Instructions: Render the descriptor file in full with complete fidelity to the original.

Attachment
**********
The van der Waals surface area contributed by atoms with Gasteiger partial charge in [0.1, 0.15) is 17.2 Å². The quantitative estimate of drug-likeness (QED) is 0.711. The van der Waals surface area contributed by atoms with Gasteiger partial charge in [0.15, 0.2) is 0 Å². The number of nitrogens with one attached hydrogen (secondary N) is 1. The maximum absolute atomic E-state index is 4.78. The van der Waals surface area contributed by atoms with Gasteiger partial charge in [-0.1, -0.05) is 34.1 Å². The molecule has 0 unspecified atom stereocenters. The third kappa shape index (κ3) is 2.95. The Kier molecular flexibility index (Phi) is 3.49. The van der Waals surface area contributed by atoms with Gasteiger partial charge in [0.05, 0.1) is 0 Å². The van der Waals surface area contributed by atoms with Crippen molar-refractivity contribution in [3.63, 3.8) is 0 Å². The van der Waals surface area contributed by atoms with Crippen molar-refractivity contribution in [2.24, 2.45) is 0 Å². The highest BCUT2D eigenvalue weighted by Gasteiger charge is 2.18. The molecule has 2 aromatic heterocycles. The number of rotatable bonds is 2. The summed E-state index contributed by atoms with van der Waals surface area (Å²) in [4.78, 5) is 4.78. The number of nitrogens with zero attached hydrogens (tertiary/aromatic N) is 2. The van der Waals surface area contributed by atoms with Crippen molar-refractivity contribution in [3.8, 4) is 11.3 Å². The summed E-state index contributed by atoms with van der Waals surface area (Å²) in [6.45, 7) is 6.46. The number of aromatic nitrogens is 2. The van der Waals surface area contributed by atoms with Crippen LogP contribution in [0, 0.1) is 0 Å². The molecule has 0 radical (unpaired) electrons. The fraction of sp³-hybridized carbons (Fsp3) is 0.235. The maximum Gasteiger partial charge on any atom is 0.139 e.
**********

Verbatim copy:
The van der Waals surface area contributed by atoms with Gasteiger partial charge in [0.1, 0.15) is 17.2 Å². The quantitative estimate of drug-likeness (QED) is 0.711. The van der Waals surface area contributed by atoms with Gasteiger partial charge in [0.15, 0.2) is 0 Å². The number of nitrogens with one attached hydrogen (secondary N) is 1. The maximum absolute atomic E-state index is 4.78. The van der Waals surface area contributed by atoms with Gasteiger partial charge in [-0.1, -0.05) is 34.1 Å². The molecule has 0 unspecified atom stereocenters. The third kappa shape index (κ3) is 2.95. The Kier molecular flexibility index (Phi) is 3.49. The van der Waals surface area contributed by atoms with Gasteiger partial charge in [0.05, 0.1) is 0 Å². The van der Waals surface area contributed by atoms with Crippen molar-refractivity contribution in [3.63, 3.8) is 0 Å². The van der Waals surface area contributed by atoms with Crippen molar-refractivity contribution in [2.24, 2.45) is 0 Å². The highest BCUT2D eigenvalue weighted by Gasteiger charge is 2.18. The molecule has 2 aromatic heterocycles. The number of rotatable bonds is 2. The summed E-state index contributed by atoms with van der Waals surface area (Å²) in [4.78, 5) is 4.78. The number of nitrogens with zero attached hydrogens (tertiary/aromatic N) is 2. The van der Waals surface area contributed by atoms with Crippen molar-refractivity contribution in [3.8, 4) is 11.3 Å². The summed E-state index contributed by atoms with van der Waals surface area (Å²) in [6.45, 7) is 6.46. The number of aromatic nitrogens is 2. The van der Waals surface area contributed by atoms with Crippen LogP contribution in [0, 0.1) is 0 Å². The molecule has 0 radical (unpaired) electrons. The fraction of sp³-hybridized carbons (Fsp3) is 0.235. The maximum Gasteiger partial charge on any atom is 0.139 e.